Cynthia Hofer
In my world, this is the financial industry equivalent of Martin Luther’s “Eine Minute bitte, this isn’t right”. My paraphrasing of Luther’s 95 Theses. Yes, many others have written on the subject but this really struck a chord with me. I agree with one reviewer that John C. Bogle can be slightly self-aggrandizing at times. But I didn’t mind as he is in position of power and speaking out against the very institution he serves, that serves him, and that he helped build. I feel other reviewers are ...more
Angus Mcfarlane
Apr 21, 2012 Angus Mcfarlane rated it really liked it  ·  review of another edition
Shelves: business
This is an interesting combination of business advice, social commentary and business ethics. Written by a mutual fund manager of 60 years experience at the time of the recent financial crisis, Bogle is well qualified to speak on the problems in the financial system. He takes aim at the fact that many companies and individuals in the financial 'services' sector skim off profits for themselves and pay little heed to those who they earn their money from, or who they should be earning it for. On th ...more
Dec 26, 2010 Ilya rated it liked it  ·  review of another edition
81-year-old John Bogle is the founder of The Vanguard Group of mutual funds. He thinks that after all these years and a heart transplant (I wonder whether he waited in line behind ordinary citizens) he has acquired enough wisdom to share with the rest of us. Bogle thinks that American capitalism is on the wrong track because of the obsession with short-term profits and neglect of long-term investment, and that the financial industry mostly serves itself instead of the investor and the business b ...more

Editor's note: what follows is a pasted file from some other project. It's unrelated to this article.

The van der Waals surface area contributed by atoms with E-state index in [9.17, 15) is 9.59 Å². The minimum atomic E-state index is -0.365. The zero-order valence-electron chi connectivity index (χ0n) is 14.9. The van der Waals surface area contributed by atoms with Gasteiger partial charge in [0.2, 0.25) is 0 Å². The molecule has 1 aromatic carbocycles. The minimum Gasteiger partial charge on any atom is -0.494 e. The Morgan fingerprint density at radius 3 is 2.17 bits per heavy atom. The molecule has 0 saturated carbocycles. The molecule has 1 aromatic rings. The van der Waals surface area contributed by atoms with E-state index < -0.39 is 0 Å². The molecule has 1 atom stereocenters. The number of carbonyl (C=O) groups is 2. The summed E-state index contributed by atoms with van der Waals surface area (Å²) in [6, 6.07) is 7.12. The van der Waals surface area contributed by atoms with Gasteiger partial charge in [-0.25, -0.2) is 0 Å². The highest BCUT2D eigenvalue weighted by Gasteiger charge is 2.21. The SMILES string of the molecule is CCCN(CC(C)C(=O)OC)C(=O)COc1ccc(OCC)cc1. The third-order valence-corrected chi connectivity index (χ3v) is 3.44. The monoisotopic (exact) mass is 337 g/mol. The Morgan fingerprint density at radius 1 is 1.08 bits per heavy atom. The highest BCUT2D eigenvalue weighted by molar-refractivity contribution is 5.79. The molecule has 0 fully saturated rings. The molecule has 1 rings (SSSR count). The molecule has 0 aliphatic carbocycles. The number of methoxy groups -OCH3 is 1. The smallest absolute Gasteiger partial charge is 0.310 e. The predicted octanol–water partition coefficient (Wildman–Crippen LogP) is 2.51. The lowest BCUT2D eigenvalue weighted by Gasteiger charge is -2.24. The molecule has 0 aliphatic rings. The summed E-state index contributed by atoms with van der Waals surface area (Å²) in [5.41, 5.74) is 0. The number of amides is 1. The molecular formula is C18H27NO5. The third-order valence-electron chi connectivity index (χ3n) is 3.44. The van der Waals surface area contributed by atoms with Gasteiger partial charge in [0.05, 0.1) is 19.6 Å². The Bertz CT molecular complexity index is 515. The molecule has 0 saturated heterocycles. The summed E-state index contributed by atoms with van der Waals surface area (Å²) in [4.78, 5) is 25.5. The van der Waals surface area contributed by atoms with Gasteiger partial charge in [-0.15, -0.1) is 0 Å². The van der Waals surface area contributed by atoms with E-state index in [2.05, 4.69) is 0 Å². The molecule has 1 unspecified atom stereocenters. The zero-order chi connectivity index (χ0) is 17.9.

May 18, 2013 JP rated it liked it  ·  review of another edition
What is most inspiring about this book is John Bogle's personal example. He has lived the life he espouses, and continues to do so. Through a variety of personal anecdotes and observations about modern times, he explains why we need to return to the basic values of character and thrift. He applies this message to investing, but the book is more social commentary than financial advice. What he does say about investing is exemplified in the approach Vanguard uses. Having studied the economics of p ...more
Tim Troxel
Nov 10, 2016 Tim Troxel rated it it was amazing  ·  review of another edition
While this book might be considered a tad on the dry side, it is filled with depth and character. In a time where so much information is available, often wisdom is lacking. John C Bogle brings a good mix of finance, leadership, and business to culminate in going beyond simple information or even advice. While so much in our information age is skin deep, this book is not.

Other reviews have said this feels like it is from a different era, and that is probably true. It comes from the perspective o
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John Clifton "Jack" Bogle (born May 8, 1929) is the founder and retired CEO of The Vanguard Group. He is known for his 1999 book Common Sense on Mutual Funds: New Imperatives for the Intelligent Investor, which became a bestseller and is considered a classic.
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“As I have earlier noted, the most important things in life and in business can’t be measured. The trite bromide 'If you can measure it, you can manage it' has been a hindrance in the building a great real-world organization, just as it has been a hindrance in evaluating the real-world economy. It is character, not numbers, that make the world go ‘round. How can we possibly measure the qualities of human existence that give our lives and careers meaning? How about grace, kindness, and integrity? What value do we put on passion, devotion, and trust? How much do cheerfulness, the lilt of a human voice, and a touch of pride add to our lives? Tell me, please, if you can, how to value friendship, cooperation, dedication, and spirit. Categorically, the firm that ignores the intangible qualities that the human beings who are our colleagues bring to their careers will never build a great workforce or a great organization.” 9 likes
“On balance, the financial system subracts value from society” 4 likes